There are a few other things that helped Toy Universe increase their traffic, but these examples of SEO mistakes speak to the central point. By making common sense changes, and putting the time into creating quality, unique content, your eCommerce store can get on Google’s good side. Sometimes you just need a professional to tell you where your site is missing the mark.
Spoiled Brat – One Fatal Mistake
The clothing retailer Spoiled Brat had been operating online for years, slowly climbing up and up in the rankings. Then Panda rolled out in 2011, and their rankings crashed and burned. Their traffic was down by 50% over the next few years.
It turned out that Spoiled Brat was making many of the same eCommerce SEO mistakes that Toy Universe was making (lack of content, duplicate content, etc.) but there was one feature that was destroying their ranking more than any other: their category menu.
The Spoiled Brat category menu allowed customers to filter by product type, brand, color, size, and more. While this is super convenient for shoppers, all these different variables created over 85,000 discrete pages connected to a 6,000 product store. This meant that Google was reading a massive amount of thin and duplicate content connected to Spoiled Brat’s site.
Ahrefs solved this by adding a tag (noindex,follow) to almost all the different category pages, besides the main categories and sub categories. Essentially this tells Google SEO robots to ignore pages with this tag. This allowed Spoiled Brat to keep their shopper friendly menu, but when Google re-crawled the site the number of pages it found dropped dramatically. Since that time the number of pages that Google registers as connected to Spoiled Brat’s site has dropped by about half, and their organic search traffic has started to return.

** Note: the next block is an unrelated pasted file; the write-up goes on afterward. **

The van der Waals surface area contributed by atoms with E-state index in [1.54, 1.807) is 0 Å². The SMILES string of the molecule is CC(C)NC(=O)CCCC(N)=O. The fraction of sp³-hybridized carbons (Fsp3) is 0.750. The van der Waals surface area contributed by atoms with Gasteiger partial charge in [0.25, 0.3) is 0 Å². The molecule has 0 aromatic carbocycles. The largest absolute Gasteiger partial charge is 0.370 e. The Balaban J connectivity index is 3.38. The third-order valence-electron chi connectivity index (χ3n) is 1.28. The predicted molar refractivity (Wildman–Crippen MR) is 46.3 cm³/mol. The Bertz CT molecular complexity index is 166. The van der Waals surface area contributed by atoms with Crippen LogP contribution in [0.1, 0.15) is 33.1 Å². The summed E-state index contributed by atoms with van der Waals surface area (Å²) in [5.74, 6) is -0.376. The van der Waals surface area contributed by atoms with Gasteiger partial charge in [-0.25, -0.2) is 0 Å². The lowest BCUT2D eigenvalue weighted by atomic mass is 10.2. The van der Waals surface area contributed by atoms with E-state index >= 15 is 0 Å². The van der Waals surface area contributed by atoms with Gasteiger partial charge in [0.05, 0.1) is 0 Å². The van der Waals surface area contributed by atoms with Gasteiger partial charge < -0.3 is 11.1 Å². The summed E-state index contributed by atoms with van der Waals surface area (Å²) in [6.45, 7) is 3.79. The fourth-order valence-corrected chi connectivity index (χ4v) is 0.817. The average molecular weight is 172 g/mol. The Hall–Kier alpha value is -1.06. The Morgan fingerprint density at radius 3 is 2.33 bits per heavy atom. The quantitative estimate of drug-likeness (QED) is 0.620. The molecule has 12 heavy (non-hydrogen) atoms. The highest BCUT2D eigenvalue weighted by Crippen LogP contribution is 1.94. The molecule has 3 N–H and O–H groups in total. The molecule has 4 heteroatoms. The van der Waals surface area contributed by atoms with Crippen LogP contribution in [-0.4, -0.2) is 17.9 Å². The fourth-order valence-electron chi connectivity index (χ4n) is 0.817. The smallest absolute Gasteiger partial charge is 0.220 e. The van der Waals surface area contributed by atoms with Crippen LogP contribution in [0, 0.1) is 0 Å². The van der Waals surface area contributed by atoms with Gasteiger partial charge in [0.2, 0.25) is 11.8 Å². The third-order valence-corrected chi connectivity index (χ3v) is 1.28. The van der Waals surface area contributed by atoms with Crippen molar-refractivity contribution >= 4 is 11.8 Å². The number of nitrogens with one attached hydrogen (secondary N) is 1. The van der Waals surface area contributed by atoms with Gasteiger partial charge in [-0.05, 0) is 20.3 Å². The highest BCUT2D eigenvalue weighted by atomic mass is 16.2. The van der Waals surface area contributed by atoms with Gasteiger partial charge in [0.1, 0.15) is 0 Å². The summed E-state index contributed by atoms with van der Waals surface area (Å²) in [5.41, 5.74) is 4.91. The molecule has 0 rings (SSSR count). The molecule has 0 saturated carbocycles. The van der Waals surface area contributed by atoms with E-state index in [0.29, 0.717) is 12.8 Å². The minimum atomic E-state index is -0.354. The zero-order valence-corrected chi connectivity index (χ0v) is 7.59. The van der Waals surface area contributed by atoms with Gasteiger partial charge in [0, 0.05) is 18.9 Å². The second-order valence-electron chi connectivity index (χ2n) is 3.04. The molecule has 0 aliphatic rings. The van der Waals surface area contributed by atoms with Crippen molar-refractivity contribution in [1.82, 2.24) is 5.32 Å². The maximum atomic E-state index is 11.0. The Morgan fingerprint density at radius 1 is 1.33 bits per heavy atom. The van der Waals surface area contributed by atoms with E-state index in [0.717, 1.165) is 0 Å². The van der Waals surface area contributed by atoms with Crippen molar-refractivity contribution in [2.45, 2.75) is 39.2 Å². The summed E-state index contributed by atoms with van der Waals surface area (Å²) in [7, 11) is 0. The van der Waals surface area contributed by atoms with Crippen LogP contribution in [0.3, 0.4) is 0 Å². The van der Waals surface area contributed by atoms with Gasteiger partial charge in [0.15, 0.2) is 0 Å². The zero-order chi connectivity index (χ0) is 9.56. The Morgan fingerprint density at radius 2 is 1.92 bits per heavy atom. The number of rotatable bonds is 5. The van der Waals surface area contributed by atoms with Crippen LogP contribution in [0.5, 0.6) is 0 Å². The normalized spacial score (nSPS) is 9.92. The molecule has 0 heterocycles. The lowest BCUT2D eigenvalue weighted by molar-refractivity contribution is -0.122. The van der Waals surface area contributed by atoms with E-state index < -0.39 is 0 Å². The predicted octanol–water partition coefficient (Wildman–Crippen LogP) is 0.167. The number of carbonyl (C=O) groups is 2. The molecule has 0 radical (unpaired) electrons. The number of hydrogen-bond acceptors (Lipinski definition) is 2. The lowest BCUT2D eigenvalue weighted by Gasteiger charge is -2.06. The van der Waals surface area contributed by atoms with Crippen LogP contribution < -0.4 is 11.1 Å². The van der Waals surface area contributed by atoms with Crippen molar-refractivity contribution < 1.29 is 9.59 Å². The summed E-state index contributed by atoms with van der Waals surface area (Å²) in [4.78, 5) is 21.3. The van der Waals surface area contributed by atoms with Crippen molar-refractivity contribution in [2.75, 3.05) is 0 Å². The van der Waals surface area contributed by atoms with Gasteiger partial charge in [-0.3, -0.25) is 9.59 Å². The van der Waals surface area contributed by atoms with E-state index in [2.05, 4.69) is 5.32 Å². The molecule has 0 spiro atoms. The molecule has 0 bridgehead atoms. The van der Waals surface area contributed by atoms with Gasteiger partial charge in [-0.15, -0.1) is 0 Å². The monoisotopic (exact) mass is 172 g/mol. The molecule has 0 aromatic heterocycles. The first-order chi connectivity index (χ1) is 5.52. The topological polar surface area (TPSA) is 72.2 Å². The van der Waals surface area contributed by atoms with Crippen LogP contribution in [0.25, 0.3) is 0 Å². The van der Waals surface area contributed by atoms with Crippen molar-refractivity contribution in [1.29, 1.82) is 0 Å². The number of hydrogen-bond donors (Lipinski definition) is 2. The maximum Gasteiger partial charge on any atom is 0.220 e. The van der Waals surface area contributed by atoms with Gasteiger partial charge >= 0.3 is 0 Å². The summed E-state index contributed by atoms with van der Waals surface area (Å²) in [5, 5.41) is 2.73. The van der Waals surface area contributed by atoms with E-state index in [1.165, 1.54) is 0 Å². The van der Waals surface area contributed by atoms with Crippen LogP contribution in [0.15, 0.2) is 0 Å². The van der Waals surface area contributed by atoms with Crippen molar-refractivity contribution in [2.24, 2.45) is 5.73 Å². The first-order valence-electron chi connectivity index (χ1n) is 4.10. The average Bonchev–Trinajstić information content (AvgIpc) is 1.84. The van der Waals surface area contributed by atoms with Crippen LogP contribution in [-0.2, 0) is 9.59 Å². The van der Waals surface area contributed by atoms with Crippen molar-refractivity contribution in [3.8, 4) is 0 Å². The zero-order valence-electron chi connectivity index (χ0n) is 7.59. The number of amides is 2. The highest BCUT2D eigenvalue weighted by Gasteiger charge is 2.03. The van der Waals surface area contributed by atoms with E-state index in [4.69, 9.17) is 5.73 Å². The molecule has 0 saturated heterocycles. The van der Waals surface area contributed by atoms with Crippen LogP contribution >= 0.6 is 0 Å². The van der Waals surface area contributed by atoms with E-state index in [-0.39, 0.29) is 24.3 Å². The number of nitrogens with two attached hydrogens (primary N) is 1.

What this case study shows us is that something a simple as one web development choice has the power to undo years of SEO work. In Spoiled Brat’s case it was a menu that seemed like a great feature, but created an indexing problem. Bloated indexing will read as duplicate, thin content and will kill your SEO rankings. It will take every little problem with your on page content and multiply it by a staggering factor. Checking how your category pages are indexed should be one of the first things an eCommerce SEO marketing firm does when auditing your site.
What Have we Learned?
What you should take away from these case studies is that if your web page is not preforming well on Google there could be a myriad of reasons why. These problems are most likely very simple to correct, but not so simple to identify. If you correct these SEO mistakes, and have SEO friendly content creation habits, you’ll have a nice advantage over a lot of people in eCommerce who don’t bother with this stuff. Keep reading blogs like Ahrefs’ and ours to pick up tips and tricks, and keep your site ranking ahead of the competition. If you want to bring in some professional eCommerce SEO marketers to take a look under the hood, our top rated marketing team is always available to talk.
- Joe Chilson
- March 14, 2016
- 1 Comment